The Best Ever Good Friday
Copyright 2023 by Ezra Azra
Photo by Matheus Berte;;o at at Pexels
13 October 1967. I had just spent some time alone in an empty Church.
I had long lost faith in Church people, but, quite inexplicable to
me, I still found peace in sitting inside an empty Church, alone with
my unresolvable thoughts.
was on my way home. I was still on Church grounds, taking shelter
under trees from a particularly violent electric rain-and-thunder
storm. At about one o'clock in the morning.
car sirens erupted on a nearby street, and faded into the distance.
Those noises did not mean a thing to me, shivering from wet cold in
complete darkness under strange trees deliberately flinging their
soaked branches and leaves all about, and against me.
knows under a tree is the worst place to be during a
lightning-thunder storm. After my initial ignorance washed off, I was
preparing myself to step out and walk through the storm, rather than
stay under the trees and risk angering the gods by ignoring wisdom
came down to us over thousands of years.
then, just as I was gathering enough courage to step out from under
the trees into the rain and wind, a tiny black human form, heavily
clothed, appeared out of the dark, and threw a bag on the ground
against the tree trunk; and then slithered away into the darkness. It
was a perfect throw.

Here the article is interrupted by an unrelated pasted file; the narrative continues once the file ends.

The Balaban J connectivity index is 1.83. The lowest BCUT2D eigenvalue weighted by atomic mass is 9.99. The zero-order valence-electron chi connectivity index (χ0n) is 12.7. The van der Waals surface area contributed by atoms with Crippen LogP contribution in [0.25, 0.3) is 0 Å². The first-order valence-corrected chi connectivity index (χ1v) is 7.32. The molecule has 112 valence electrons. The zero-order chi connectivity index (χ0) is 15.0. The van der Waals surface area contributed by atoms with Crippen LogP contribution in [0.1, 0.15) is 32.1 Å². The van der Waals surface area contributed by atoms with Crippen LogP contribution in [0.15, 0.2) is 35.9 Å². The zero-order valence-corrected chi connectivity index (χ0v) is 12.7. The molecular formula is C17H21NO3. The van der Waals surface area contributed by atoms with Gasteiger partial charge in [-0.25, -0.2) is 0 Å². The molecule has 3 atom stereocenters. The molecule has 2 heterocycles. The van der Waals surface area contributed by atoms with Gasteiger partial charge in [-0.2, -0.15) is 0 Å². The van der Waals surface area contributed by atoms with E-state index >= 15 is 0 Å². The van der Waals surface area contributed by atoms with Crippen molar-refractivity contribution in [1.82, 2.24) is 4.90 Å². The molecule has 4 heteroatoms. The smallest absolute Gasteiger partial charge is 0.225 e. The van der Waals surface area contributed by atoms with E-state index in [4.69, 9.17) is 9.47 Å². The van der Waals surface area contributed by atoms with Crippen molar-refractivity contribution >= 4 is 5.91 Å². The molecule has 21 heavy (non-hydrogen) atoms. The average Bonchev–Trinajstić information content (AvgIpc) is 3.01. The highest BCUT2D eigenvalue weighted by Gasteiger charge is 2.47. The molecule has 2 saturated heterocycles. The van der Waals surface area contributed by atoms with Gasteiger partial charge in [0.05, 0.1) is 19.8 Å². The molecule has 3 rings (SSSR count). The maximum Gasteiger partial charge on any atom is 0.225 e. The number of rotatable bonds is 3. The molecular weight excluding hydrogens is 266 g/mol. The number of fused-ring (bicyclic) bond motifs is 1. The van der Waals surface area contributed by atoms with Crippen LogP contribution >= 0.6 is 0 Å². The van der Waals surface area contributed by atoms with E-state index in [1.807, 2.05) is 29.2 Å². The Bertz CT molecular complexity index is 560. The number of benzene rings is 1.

bag landed upright against my lower legs, pinning them against the
trunk of the tree. I half-prayed one of the many lightning strikes
would happen in order to show me how to free my feet from that heavy
happened. Lightning struck. It shook the tree; rocked the ground, and
dislodged the bag from my feet. In the process, the bag's metal
zipper must have caught some of the lightning, because a section of
it ripped open.
saw bundles and bundles of bank notes inside the bag. I suffered an
attack of dizziness.
first impulse was to flee the stolen money. I squelched the impulse
and hastily, clumsily, mechanically picked up the bag. I had to
squeeze it tightly against my chest because of the broken zipper. The
bag was wet and cold. I shuddered so convulsively I lost my balance
and fell against the tree.
had the presence of mind to take a roundabout way home, despite the
rain and wind and thunder and lightning. I was tempted over and over
again to sneak a guilty look back to see if I was being followed. I
violently squelched the temptation; and the guilt. I was not guilty;
the bag, clearly, was a gift from the gods. In that moment, the
violently discomforting weather distracted me from asking, which
of the ugly weather, I encountered no pedestrians on the sidewalks.